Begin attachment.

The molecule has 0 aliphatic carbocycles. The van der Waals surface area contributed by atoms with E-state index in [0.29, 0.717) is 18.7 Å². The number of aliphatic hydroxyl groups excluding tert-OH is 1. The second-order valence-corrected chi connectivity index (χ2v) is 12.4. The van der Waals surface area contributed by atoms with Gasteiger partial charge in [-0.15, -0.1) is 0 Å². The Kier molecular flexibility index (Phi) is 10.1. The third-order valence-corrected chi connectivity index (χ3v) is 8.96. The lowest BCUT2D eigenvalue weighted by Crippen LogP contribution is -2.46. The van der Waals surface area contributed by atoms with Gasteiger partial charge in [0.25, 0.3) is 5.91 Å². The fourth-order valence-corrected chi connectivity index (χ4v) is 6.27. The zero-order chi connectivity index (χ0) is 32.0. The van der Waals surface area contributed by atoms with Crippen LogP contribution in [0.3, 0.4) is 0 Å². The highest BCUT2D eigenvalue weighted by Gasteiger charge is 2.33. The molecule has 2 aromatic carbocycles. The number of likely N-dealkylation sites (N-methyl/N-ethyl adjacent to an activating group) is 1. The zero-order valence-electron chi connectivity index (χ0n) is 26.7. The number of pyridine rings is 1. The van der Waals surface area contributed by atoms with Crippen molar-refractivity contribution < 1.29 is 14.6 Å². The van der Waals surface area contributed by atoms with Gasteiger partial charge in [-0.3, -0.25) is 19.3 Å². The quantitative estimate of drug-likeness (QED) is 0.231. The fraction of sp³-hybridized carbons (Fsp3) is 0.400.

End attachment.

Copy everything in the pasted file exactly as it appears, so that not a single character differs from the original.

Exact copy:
The molecule has 0 aliphatic carbocycles. The van der Waals surface area contributed by atoms with E-state index in [0.29, 0.717) is 18.7 Å². The number of aliphatic hydroxyl groups excluding tert-OH is 1. The second-order valence-corrected chi connectivity index (χ2v) is 12.4. The van der Waals surface area contributed by atoms with Gasteiger partial charge in [-0.15, -0.1) is 0 Å². The Kier molecular flexibility index (Phi) is 10.1. The third-order valence-corrected chi connectivity index (χ3v) is 8.96. The lowest BCUT2D eigenvalue weighted by Crippen LogP contribution is -2.46. The van der Waals surface area contributed by atoms with Gasteiger partial charge in [0.25, 0.3) is 5.91 Å². The fourth-order valence-corrected chi connectivity index (χ4v) is 6.27. The zero-order chi connectivity index (χ0) is 32.0. The van der Waals surface area contributed by atoms with Crippen LogP contribution in [0.3, 0.4) is 0 Å². The highest BCUT2D eigenvalue weighted by Gasteiger charge is 2.33. The molecule has 2 aromatic carbocycles. The number of likely N-dealkylation sites (N-methyl/N-ethyl adjacent to an activating group) is 1. The zero-order valence-electron chi connectivity index (χ0n) is 26.7. The number of pyridine rings is 1. The van der Waals surface area contributed by atoms with Crippen molar-refractivity contribution < 1.29 is 14.6 Å². The van der Waals surface area contributed by atoms with Gasteiger partial charge in [-0.3, -0.25) is 19.3 Å². The quantitative estimate of drug-likeness (QED) is 0.231. The fraction of sp³-hybridized carbons (Fsp3) is 0.400.